If you want to improve employee engagement and productivity while reducing turnover, your organization must build on individual and team strengths.
Nearly a decade ago, Gallup unveiled the results of a 30-year research project on leadership strengths. More than 3 million people have since taken the firm’s StrengthsFinder assessment.
In Strengths Based Leadership: Great Leaders, Teams, and Why People Follow, New York Times-bestselling author Tom Rath and leadership consultant Barry Conchie reveal three keys to effective leadership:
- Know your strengths – and invest in others’ strengths.
- Hire people with the right strengths for your team.
- Understand and meet your followers’ basic needs.
3 Keys to Effective Leadership:
1. The most effective leaders continuously invest in strengths.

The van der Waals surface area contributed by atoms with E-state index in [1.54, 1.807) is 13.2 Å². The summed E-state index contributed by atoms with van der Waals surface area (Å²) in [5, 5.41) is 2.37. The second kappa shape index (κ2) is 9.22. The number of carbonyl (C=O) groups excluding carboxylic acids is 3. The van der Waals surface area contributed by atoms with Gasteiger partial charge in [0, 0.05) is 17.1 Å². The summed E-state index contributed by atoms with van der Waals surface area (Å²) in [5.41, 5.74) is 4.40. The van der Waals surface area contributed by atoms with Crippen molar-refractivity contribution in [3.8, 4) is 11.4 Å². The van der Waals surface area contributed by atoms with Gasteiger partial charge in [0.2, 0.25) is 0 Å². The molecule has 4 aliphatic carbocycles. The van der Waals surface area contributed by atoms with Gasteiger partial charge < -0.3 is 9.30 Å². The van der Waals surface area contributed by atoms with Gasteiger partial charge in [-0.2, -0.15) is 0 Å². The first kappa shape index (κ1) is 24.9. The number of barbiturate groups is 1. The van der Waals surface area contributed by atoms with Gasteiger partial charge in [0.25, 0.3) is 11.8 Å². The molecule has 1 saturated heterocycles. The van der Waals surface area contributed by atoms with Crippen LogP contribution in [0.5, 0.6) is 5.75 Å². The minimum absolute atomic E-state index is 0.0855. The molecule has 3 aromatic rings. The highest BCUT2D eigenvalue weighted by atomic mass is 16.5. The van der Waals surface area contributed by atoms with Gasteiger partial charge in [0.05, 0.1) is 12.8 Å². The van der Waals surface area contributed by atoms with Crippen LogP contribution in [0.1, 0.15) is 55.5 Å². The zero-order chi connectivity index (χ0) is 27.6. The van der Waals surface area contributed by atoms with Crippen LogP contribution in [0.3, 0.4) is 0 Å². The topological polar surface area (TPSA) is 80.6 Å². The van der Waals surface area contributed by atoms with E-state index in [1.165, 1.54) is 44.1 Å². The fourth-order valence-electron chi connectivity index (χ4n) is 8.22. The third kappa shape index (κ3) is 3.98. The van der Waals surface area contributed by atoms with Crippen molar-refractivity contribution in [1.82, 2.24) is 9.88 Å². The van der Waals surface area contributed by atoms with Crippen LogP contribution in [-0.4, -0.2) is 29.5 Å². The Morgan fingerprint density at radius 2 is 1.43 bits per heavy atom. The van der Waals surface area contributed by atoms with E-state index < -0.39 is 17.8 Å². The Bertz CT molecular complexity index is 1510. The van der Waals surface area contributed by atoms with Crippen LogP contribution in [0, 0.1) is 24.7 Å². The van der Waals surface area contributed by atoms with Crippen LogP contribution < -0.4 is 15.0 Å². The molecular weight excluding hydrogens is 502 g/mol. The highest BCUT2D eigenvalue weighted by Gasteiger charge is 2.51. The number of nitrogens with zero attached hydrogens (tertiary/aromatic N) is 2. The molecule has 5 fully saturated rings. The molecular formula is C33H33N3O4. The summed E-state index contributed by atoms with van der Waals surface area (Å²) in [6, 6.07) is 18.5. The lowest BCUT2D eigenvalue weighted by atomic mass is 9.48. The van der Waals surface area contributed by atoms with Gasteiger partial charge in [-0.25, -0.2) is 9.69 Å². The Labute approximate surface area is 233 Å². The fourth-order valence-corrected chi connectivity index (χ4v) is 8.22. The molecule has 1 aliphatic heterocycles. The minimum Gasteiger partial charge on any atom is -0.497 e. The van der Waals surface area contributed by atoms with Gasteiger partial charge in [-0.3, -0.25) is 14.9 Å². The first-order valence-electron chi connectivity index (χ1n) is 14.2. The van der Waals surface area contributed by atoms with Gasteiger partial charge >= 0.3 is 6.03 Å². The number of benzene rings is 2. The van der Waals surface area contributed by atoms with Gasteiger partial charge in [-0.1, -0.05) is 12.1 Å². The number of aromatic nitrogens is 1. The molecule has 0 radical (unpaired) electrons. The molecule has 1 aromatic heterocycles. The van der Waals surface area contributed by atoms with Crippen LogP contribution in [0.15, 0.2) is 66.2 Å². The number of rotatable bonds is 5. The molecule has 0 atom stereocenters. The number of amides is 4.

When leaders fail to focus on individuals’ strengths, the odds of employee engagement drop to a dismal 9%. But when leaders focus on employees’ strengths, the odds soar to 73%.
That translates to an eightfold increase in the odds of engaging individuals in their work, leading to greatly increased organizational and personal gains. Employees enjoy greater self-confidence when they learn about their strengths (as opposed to focusing on their weaknesses).
Emphasizing what people do right boosts their overall engagement and productivity. They learn their roles faster and more quickly adapt to variances. They not only produce more, but the quality of their work improves. Gallup has also found powerful links between top talent and crucial business outcomes, including higher productivity, sales and profitability, lower turnover, and fewer unscheduled absences.